Dr. Liying Wang, assistant professor of finance at the University of Nebraska–Lincoln College of Business, examines how the corporate bond offering price evolves in the primary market, where securities are created, before underwriters, who determine risk levels on transactions, allocate the bonds to investors. While a popular view is that corporate bonds are easy to price so that underwriters know all information they need, her research suggests this is not the case.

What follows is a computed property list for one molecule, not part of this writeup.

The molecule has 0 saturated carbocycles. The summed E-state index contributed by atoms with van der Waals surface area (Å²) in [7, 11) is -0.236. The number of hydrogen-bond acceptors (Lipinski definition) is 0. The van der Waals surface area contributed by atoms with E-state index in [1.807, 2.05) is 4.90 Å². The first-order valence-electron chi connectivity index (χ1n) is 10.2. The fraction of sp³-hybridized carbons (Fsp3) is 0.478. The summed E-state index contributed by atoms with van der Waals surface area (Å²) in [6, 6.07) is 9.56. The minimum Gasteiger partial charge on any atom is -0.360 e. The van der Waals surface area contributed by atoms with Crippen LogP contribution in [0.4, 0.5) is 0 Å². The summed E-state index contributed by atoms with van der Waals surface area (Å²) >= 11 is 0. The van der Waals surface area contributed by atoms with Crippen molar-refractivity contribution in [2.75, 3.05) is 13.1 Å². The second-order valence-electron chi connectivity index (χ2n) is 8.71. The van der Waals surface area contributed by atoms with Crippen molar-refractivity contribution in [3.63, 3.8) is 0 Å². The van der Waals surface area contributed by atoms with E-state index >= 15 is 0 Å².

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Using newly available data on initial prices, this study is the first to analyze the price-updating process associated with corporate bond (CB) offerings. Similar to the case for equity IPOs, the evidence shows bookbuilding theories help explain the CB offering price. In particular, CB price updates reduce underwriters’ pricing errors. The partial adjustment phenomenon exists, and underwriters propose a lower initial price in cases of greater uncertainty. However, the CB price update has a large mean value and is smaller for lower-rated offerings, indicating part of the CB price update is unrelated to investors’ information production.